‘The answer is more housing’: Victorian rental caps off the table

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Victoria has abandoned a plan to cap rental increases to tackle housing affordability after concluding it would have the unintended consequence of deterring investment in new housing.

A cap had been closely examined as an option to improve the situation for the growing cohort of renters forced to compete for a limited supply of increasingly expensive rental properties.

The Andrews government has taken rent caps off the table. Credit: Darrian Traynor

But the state government has concluded the measure would likely be counterproductive, limiting returns for investors and consequently discouraging the supply of new housing and ultimately leading to higher rents.

Premier Daniel Andrews was on Thursday adamant the government’s housing and planning package – due next month – would be focused on measures to boost the supply of housing.

“I’m ruling out anything that would see us with less housing,” Andrews said.

“We think there’s more that can be done again to make renting even fairer, but look, if you’re worried about rents and how high they are, the answer is more housing, more supply, not less, because if there’s less, prices will only go up. Logic tells you that.”

The state government has also been considering a plan under which landlords would be able to lift rent only once every two years, up from the current 12-month limit in most cases. It is unclear whether this element is also off the table.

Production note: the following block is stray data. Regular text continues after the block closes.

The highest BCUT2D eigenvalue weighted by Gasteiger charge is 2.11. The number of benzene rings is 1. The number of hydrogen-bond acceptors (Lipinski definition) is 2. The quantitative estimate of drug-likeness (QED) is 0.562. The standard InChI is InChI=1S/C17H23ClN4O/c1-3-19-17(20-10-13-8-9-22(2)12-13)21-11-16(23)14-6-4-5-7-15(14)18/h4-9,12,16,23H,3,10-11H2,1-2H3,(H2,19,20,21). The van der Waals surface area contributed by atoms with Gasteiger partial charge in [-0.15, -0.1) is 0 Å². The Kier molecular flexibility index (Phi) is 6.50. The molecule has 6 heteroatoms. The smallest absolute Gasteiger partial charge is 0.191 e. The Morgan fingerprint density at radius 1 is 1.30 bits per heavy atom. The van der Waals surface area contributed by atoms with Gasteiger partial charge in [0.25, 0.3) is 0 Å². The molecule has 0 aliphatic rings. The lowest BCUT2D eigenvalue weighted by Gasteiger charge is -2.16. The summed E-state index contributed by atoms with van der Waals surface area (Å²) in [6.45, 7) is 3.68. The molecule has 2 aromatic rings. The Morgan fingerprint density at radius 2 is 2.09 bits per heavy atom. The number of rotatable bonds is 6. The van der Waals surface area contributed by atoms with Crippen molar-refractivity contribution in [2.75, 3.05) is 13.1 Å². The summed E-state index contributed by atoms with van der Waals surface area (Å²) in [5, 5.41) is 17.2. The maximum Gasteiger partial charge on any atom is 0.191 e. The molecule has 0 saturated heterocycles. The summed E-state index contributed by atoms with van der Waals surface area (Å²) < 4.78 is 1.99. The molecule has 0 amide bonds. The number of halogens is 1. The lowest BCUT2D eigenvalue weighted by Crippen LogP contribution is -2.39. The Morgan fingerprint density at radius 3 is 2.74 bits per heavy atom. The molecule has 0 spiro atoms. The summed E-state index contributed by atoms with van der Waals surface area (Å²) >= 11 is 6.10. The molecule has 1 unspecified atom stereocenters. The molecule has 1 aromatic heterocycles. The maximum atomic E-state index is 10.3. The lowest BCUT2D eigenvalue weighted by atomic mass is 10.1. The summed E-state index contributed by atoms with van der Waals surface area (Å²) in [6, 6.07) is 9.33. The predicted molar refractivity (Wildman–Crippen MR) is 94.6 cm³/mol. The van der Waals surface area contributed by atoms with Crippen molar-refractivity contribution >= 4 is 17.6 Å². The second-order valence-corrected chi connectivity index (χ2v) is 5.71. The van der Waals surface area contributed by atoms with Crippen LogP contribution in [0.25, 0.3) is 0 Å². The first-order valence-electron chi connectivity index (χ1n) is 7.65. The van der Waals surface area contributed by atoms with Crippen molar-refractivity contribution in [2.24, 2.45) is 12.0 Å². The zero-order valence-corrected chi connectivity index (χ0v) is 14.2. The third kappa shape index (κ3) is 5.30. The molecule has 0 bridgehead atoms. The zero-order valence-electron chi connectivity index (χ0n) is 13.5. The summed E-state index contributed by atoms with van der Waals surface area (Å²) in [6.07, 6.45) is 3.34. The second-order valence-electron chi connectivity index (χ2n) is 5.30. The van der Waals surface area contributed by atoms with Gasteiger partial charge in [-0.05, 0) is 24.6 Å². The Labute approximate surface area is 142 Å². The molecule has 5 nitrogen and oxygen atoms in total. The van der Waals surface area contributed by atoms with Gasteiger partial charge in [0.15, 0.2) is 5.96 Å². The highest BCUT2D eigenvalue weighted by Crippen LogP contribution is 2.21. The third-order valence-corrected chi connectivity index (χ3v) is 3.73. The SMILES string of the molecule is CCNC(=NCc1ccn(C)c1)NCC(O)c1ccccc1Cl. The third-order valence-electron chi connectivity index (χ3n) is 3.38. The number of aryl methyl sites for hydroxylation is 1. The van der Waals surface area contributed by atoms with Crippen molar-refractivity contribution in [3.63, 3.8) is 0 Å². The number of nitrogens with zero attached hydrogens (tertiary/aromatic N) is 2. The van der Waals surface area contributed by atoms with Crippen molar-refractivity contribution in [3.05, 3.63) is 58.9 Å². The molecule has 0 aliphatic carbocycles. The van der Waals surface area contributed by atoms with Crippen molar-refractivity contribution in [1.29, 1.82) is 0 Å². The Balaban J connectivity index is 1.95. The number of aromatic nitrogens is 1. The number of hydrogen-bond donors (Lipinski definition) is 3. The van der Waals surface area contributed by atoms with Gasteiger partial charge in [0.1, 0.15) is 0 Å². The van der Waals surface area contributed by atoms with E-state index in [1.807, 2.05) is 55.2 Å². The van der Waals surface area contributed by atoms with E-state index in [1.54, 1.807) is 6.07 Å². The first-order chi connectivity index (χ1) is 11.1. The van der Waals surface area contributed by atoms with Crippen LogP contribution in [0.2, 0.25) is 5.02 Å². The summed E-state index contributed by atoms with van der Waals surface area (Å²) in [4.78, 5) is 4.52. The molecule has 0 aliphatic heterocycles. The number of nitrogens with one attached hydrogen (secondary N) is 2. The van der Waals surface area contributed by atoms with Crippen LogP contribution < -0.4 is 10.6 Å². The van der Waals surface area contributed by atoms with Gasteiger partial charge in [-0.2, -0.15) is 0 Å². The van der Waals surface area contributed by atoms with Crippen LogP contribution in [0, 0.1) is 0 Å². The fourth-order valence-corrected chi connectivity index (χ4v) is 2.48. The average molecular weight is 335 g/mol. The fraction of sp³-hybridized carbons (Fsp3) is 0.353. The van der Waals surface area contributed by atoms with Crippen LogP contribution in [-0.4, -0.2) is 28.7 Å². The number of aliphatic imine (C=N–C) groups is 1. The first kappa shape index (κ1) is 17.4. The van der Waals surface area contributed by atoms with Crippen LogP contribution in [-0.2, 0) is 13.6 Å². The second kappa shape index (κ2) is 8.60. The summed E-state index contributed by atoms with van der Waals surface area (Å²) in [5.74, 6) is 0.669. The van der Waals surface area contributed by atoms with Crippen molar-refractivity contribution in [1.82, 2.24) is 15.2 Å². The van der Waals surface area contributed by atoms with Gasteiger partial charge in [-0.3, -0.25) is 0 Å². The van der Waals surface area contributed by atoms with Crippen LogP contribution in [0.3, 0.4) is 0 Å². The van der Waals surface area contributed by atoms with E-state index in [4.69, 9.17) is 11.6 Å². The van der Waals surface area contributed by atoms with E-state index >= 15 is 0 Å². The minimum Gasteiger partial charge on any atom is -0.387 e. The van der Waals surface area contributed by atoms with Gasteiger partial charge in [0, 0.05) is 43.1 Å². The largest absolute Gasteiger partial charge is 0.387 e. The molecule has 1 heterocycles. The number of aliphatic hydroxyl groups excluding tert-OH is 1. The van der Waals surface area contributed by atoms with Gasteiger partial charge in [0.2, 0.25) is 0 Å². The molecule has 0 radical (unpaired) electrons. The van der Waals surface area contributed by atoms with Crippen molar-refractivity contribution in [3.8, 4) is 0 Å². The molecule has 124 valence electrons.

In an exclusive poll for The Age, the Resolve Political Monitor asked Victorian voters whether they supported the potential freezing of rent levels so that owners could only increase rent every two years.

In response, 49 per cent of people said they supported it, while 30 per cent opposed it and 21 per cent were undecided.

The development follows a legislative stand-off over the federal government’s $10 billion Housing Australia Future Fund, with the Australian Greens are demanding the Albanese government agree to a two-year rental freeze, after which time rental increases would be capped at just 2 per cent every two years.

According to census data compiled by The Age, about 22 per cent of households were renting in 2001. Today, that figure is almost 29 per cent, while the proportion of homes owned outright has dropped from about 43 per cent to 32 per cent.

A Victorian cabinet minister, speaking on the condition of anonymity to discuss internal matters, said while a final position hadn’t yet been put to cabinet, senior ministers’ opposition to rental caps had firmed in recent days.

“The arguments used are mainly around consequences such as a reduced number of rentals in the market,” the senior Labor figure said.

Another government source, also speaking anonymously to discuss internal deliberations, said the measure had then been shelved after this week’s national cabinet meeting, with a broad consensus that rental price controls do not represent a viable solution. NSW Premier Chris Minns has previously ruled out a cap on rent increases.

After the meeting, Prime Minister Anthony Albanese suggested that increasing supply, as opposed to the Greens’ plan to freeze rents for two years, was the key to fixing the housing crisis.